I don’t usually do reviews back to back but it was impossible to ignore Cornelia Parker’s Magna Carta (An Embroidery) at the British Library, given that she is a brilliant artist and that this latest artwork involves textiles in a staggering way. Arguably, this is not specifically about apparel but it is about thread and cloth, materials at the heart of most dress and adornment.
Walking through the British Library in central London, it would be easy to miss Cornelia Parker’s artwork. With its staggered public areas and labyrinth reading rooms, a visitor to the British Library must navigate him/herself through a three dimensional Escher painting. As a result, Parker’s contribution to the British Library’s 800th birthday of the Magna Carta is not instantly accessible. However, finding it is like discovering treasure; overwhelmingly beautiful, dazzlingly ingenious and unbeknown to most others.
I am a huge fan of textiles as an art medium so it was no surprise to find myself drooling over Parker’s huge piece of embroidered panama cotton, almost 13 metres in length and 1.5 metres in width, which is an enlarged facsimile of the Wikipedia entry on the Magna Carta, as it appeared last year on its 799th birthday. Made up of 87 panels stitched together, the artwork is encased in glass that covers the entire length and includes mirrors below so it is possible to see the back of the textile and the stitches.
The embroidery has been done by over 2oo people, whom can be roughly organised into three groups of embroiderers. The first are a small group of inmates involved with the social enterprise Fine Cell Work, which trains them in paid creative needlework, and whom produced most of the text in the artwork. In addition, Parker invited a range of people connected to the law and civil liberties to contribute certain words. This second group, around 160 people, consists of lawyers, judges, civil rights campaigners, artists and writers for whom embroidery is probably not something they do everyday.
The third and final group was responsible for all the illustrative elements, which include logos, emblems and images that make up the virtual Wikipedia entry. These were done by embroiderers from the Royal School of Needlework, the embroidery company Hand & Lock and members of the Embroiderers’ Guild. According to the short video that accompanies the artwork in the exhibition, one of the images took the lady 450 hours to complete. The quality of these reproductions is breathtaking and it is difficult not to be in awe of all their hands, as well as those of Fine Cell Work that went into creating the bulk of this fascinating artwork.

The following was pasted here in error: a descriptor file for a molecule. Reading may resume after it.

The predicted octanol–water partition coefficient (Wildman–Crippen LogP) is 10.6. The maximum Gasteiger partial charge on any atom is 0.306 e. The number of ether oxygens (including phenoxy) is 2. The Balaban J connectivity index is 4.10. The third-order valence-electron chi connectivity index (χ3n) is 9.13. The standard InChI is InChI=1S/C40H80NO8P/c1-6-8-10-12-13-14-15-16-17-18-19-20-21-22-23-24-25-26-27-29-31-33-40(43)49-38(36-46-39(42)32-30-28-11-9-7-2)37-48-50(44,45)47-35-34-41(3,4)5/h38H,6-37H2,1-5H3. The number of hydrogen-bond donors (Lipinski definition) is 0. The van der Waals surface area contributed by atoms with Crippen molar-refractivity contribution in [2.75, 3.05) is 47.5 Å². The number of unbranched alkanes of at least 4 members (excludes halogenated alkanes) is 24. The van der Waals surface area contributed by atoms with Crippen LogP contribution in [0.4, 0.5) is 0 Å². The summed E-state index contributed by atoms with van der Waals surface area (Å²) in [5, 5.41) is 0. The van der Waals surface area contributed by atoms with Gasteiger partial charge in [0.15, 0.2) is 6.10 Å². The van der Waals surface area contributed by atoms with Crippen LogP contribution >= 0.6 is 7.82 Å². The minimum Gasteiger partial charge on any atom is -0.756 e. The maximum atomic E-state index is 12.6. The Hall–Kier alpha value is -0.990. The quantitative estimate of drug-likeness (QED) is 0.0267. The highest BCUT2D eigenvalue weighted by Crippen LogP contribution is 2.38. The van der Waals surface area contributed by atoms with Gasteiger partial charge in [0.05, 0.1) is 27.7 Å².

Parker’s idea to reproduce a Wikipedia page with a range of contributors is simultaneously clever and simple. It takes an everyday virtual object that relies on a community of contributors and recreates it as a three dimensional haptic object, using a similiar mode of production. As Jonathan Jones, art critic for The Guardian, points out, Wikipedia is arguably a virtual, ever changing product of our time yet in Parker’s work, a small part of it has been made to stand outside of its own timescale, immortalised in the process.
In the accompanying text to the exhibit, Parker draws attention to the communal activity of embroidery, particularly in the case of the Bayeux Tapestry, which this artwork definitely draws parallels with. However, I was also quite struck by how similiar Parker’s idea is to the Victorian reproduction of the Bayeux Tapestry on display in Reading. In 1886, instigated by a successful industrialist’s wife, a group of women embroidered an ‘English’ version of the historical document in just over a year. Yet, while their replica was of a medieval artefact, Parker’s replica is of a contemporary artefact whose very nature is both transient and ephemeral.
Viewing the artwork, one activity I found interesting was identifying different contributions. It is not possible to do this from the exhibit alone. It has to be done through detective work, cross referencing various sources including text as well as moving and still images. I only just managed to find Jarvis Cocker’s embroidered ‘common people’ by matching an image of him looking at the installed artwork with Parker with the actual exhibition space. Reading the reviews, I discovered that drops of blood could help discern a particular contributor and also reminded me that embroidery is not without its risks. This is nicely mirrored in the fact that several contributors to the artwork have risked much to draw our attention to global infringements of civil liberties.
A recent article in the Journal of Modern Craft raised the question of whether Parker’s artwork could have been printed and still achieved the same outcome. The author suggested that the handstitching drew upon historical connections between needlework and political suffrage. This is clearly present in the artwork but I also think if it had been printed, the speed of the reproduction would have reduced the overall visual and conceptual impact. To print out a Wikipedia entry would be too easy and too similiar to the original. By having it entirely recreated with thread and fabric, the labour of reproduction becomes a vital element that reminds us about the current emphasis on speed of information, production and consumption, arguably at the expense of debate, discussion and democracy.
Cornelia Parker’s Magna Carta (An Embroidery) is on display at the British Library until Friday 24th July and is free to the public.